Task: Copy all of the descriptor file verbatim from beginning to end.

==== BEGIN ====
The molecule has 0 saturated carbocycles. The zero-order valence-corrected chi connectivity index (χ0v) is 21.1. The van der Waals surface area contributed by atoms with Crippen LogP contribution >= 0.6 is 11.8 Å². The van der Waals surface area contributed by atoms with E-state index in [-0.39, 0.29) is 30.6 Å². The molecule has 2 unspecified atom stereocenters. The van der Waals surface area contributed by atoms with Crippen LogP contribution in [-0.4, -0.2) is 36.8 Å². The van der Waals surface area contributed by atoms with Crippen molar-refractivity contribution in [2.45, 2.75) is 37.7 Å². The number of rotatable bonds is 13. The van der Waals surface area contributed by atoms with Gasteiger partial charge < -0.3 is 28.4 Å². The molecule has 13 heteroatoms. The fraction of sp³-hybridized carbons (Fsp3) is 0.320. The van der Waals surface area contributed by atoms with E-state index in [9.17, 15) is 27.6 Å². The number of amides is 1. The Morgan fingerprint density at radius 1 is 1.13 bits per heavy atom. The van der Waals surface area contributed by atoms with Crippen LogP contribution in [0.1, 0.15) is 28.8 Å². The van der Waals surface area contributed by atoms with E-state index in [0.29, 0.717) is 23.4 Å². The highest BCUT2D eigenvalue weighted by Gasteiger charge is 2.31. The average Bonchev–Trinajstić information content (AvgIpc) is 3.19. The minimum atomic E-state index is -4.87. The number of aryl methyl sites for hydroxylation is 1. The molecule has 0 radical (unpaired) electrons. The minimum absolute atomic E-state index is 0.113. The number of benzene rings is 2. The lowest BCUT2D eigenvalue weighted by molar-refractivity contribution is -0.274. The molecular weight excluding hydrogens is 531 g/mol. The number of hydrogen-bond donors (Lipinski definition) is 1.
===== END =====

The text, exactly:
The molecule has 0 saturated carbocycles. The zero-order valence-corrected chi connectivity index (χ0v) is 21.1. The van der Waals surface area contributed by atoms with Crippen LogP contribution >= 0.6 is 11.8 Å². The van der Waals surface area contributed by atoms with E-state index in [-0.39, 0.29) is 30.6 Å². The molecule has 2 unspecified atom stereocenters. The van der Waals surface area contributed by atoms with Crippen LogP contribution in [-0.4, -0.2) is 36.8 Å². The van der Waals surface area contributed by atoms with Crippen molar-refractivity contribution in [2.45, 2.75) is 37.7 Å². The number of rotatable bonds is 13. The van der Waals surface area contributed by atoms with Gasteiger partial charge < -0.3 is 28.4 Å². The molecule has 13 heteroatoms. The fraction of sp³-hybridized carbons (Fsp3) is 0.320. The van der Waals surface area contributed by atoms with E-state index in [9.17, 15) is 27.6 Å². The number of amides is 1. The Morgan fingerprint density at radius 1 is 1.13 bits per heavy atom. The van der Waals surface area contributed by atoms with Crippen LogP contribution in [0.1, 0.15) is 28.8 Å². The van der Waals surface area contributed by atoms with E-state index in [0.29, 0.717) is 23.4 Å². The highest BCUT2D eigenvalue weighted by Gasteiger charge is 2.31. The average Bonchev–Trinajstić information content (AvgIpc) is 3.19. The minimum atomic E-state index is -4.87. The number of aryl methyl sites for hydroxylation is 1. The molecule has 0 radical (unpaired) electrons. The minimum absolute atomic E-state index is 0.113. The number of benzene rings is 2. The lowest BCUT2D eigenvalue weighted by molar-refractivity contribution is -0.274. The molecular weight excluding hydrogens is 531 g/mol. The number of hydrogen-bond donors (Lipinski definition) is 1.